Mon 28 Aug 2006
Buffalino arrived Friday, at my house, emerged from their packed tour van and laid on my floor, in my air conditioning, delcaring they were very happy to be there. I was happy, too. When your little brother is in a band, and the band - and their friends - are awesome people, and they come to play a show in your town, well, it’s exciting. And I was prepared. I’d loaded the fridge with Budweisers. Because I’ve seen these guys consume Budweisers, and believe me, you need to have a lot of them.
I’d rounded up a good number of friends to go see the show that night. I think I fell only slightly short of being completely annoying, sending emails out and whatnot to remind them, but the result was a group committed to the cause and that’s all I needed. The band would provide the music, and the bar the beers, and I was pretty sure we’d have a great night.
After a few naps, some memories of our summer in Maine and some reconnecting with Mina, we all went out for Mexican food, and afterwards headed over to the venue, The Nightlight, a coffee shop and bookstore by day, and bar by night. The band played a great show with their tour mate, T.V. Mike, and many people showed up to come and watch. I felt, honestly, very lucky looking around that place and seeing everyone who’d answered the call, whether they wanted to hear music or just to be supportive, I was so thankful for all my wonderful friends.
We had some beers. The band and a contingent of those I’d invited to the show were all set to go out in Chapel Hill, so we left the bar.
Chapel Hill is small, so running into someone you know, or sort of know, or don’t know really, but maybe you’ve had a couple and you feel like you might as well introduce yourself, is always a possibility. So when I saw the guy who works at The Open Eye Cafe, an establishment where J and I sometimes like to get our morning cup of coffee, I didn’t hesitate too long before I romped on over to say hello.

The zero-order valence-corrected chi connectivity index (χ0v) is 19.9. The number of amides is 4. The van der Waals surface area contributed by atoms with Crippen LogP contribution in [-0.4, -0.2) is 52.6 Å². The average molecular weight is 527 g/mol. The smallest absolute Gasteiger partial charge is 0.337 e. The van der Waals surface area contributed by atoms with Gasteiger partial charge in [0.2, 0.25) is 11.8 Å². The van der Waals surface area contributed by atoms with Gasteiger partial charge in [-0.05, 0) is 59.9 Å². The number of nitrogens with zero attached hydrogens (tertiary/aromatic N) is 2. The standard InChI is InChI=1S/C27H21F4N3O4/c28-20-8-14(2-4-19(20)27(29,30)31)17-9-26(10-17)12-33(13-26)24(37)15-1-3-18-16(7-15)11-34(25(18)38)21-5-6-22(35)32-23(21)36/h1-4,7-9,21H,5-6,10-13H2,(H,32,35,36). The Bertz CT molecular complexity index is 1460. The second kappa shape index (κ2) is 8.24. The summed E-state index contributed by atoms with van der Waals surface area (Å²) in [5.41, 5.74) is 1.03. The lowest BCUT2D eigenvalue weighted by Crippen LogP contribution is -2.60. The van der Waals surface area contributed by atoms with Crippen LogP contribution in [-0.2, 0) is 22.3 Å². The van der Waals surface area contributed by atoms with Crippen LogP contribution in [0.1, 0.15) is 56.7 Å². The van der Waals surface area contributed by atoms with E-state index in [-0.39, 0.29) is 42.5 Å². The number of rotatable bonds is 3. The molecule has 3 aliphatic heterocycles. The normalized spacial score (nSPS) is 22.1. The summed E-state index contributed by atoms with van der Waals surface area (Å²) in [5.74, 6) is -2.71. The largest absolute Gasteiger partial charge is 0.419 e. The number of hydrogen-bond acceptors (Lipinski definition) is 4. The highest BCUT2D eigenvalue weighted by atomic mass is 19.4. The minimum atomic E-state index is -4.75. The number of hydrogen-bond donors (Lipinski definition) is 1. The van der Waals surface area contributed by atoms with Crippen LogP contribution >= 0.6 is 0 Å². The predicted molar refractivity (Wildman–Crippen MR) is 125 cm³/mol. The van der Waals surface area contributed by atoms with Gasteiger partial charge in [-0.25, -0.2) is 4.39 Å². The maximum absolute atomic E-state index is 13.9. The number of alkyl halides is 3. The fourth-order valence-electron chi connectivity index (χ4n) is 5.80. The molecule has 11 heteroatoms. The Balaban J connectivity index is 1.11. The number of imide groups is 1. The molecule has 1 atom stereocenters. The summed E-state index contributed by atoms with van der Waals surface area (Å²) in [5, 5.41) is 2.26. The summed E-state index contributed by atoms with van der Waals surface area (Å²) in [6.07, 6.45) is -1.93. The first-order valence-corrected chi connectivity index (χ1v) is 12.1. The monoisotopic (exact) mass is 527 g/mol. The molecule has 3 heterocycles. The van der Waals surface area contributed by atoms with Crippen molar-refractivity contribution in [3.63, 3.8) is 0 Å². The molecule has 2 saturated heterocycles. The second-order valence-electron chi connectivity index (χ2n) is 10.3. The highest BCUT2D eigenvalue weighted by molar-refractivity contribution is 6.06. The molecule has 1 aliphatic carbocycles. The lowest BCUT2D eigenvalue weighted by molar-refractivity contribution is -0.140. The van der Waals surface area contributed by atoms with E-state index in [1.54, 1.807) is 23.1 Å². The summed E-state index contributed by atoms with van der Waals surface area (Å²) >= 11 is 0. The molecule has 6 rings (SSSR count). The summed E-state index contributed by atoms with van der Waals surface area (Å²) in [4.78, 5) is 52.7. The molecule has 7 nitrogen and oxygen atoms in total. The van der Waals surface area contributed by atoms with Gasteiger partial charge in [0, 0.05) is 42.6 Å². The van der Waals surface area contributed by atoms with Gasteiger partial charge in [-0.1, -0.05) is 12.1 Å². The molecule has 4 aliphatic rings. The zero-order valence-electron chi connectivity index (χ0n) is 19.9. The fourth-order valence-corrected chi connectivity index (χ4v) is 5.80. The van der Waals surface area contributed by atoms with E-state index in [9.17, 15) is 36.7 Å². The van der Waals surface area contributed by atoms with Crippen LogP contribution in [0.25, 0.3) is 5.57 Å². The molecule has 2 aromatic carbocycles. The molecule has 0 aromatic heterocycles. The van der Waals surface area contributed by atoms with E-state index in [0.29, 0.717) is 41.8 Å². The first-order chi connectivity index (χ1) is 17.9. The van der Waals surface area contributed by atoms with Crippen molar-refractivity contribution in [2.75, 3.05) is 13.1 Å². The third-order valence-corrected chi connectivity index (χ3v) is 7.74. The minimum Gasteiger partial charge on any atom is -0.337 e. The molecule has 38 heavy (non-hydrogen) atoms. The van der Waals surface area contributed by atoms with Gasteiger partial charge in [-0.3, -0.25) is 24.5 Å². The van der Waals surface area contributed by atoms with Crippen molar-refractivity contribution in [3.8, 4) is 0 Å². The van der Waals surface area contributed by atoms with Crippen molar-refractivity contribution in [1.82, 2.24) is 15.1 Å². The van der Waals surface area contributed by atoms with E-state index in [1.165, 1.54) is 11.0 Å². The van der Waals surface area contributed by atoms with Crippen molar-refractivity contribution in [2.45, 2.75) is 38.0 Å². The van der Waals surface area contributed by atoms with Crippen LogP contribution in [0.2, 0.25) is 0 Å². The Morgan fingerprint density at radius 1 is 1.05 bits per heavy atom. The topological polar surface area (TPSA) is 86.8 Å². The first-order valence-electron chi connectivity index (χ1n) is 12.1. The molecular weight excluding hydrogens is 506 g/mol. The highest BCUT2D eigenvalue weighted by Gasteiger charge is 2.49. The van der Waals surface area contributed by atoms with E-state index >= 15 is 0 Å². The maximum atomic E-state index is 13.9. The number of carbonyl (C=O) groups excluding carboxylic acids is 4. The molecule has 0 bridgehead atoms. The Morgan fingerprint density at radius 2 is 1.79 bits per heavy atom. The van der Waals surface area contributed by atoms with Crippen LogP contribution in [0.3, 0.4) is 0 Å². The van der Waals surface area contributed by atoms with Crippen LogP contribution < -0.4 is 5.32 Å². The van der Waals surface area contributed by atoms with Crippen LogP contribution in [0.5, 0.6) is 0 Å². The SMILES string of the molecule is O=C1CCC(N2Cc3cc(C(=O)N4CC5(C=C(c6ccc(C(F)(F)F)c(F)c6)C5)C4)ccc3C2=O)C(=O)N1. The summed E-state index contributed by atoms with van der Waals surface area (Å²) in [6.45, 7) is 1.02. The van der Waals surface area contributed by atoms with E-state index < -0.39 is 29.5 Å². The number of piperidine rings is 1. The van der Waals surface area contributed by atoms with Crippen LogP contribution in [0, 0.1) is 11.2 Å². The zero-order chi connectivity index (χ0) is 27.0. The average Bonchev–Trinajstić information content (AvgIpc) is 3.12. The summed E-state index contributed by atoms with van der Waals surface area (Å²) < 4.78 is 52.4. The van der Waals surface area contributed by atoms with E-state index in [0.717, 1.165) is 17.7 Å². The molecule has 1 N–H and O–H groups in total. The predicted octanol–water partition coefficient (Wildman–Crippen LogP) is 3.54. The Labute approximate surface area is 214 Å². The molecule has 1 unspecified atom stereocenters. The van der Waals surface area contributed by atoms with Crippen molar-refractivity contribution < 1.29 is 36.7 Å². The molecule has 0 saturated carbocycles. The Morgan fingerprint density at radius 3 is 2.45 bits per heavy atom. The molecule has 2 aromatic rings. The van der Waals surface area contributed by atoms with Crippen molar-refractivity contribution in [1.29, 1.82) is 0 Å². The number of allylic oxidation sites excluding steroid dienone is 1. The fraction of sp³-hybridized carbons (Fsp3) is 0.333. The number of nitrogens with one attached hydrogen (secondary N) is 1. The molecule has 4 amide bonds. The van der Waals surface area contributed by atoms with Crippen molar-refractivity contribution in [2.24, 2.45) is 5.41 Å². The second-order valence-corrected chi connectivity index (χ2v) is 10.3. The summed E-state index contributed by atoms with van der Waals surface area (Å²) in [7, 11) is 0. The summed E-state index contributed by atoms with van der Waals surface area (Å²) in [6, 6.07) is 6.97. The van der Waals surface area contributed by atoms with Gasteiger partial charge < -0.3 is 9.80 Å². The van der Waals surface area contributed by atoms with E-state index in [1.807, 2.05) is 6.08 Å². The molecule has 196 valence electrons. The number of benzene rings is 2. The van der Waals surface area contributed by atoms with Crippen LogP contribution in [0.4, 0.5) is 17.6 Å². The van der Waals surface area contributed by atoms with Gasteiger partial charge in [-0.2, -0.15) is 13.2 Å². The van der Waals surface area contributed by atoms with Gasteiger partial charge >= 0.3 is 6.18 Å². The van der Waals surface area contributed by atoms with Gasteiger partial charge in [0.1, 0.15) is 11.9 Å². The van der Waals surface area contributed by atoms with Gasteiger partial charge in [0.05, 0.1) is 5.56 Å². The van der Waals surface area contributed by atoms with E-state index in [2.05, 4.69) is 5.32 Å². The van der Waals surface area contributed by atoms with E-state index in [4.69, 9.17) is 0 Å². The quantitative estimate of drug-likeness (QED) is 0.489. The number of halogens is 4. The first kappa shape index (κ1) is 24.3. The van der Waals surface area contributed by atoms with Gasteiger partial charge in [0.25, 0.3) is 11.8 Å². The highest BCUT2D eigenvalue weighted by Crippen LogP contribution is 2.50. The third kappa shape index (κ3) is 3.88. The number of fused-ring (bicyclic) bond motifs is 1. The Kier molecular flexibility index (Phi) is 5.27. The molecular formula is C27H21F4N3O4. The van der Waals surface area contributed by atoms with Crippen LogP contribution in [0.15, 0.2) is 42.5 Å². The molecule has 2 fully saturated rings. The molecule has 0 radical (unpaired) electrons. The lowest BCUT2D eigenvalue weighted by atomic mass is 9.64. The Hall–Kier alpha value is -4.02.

The thing about this particular guy is that, through our friends, J and I, somehow, know that he writes for Pitchfork, which, if you aren’t hip to the indie rock fame game, or if you are over 45, is an album-rating and general music site that people equate with God when it comes to what one should be listening to. Really. I don’t care to admit it, but if I like an album and Pitchfork hasn’t rated it highly my feelings get hurt. “What’s wrong with me?” I wonder. I hope to get over this someday.
In my giddy state that night, I thought, “WHAT FORTUNE!” Here’s a guy I’d seen around enough to maybe introduce myself, PLUS, my little brother’s band had just played a set at the very bar he was about to walk into. Surely he’d want to at least say hi to the band members and maybe take home a free CD.
Well, I don’t know if he wanted either of those things, but I walked right up and said hello, and told him my husband had written about him on his blog (which is true, as you can see in this blog entry about the Chapel Hill music scene, specifically referencing Brian Howe).
Really, is there anything a person wants more than to have a perfect stranger walk up to them and say, “My husband wrote about you on his blog!”? I don’t think so.
Luckily, Brian turned out to be an extremely nice guy and said we could drop off a CD for him at the coffee shop. Thus, I am effectively ending any notions you people might have that those who write music reviews of those popular, but not too popular lest they become mainstream and therefore no good anymore, bands that sell out the local music hotspots in, like, five seconds are uptight and distant people. This one guy, anyway, is really friendly, which is good, especially when people start running up to him and gushing about their brother’s band and their husband’s blog. You need to be kind to handle that sort of thing.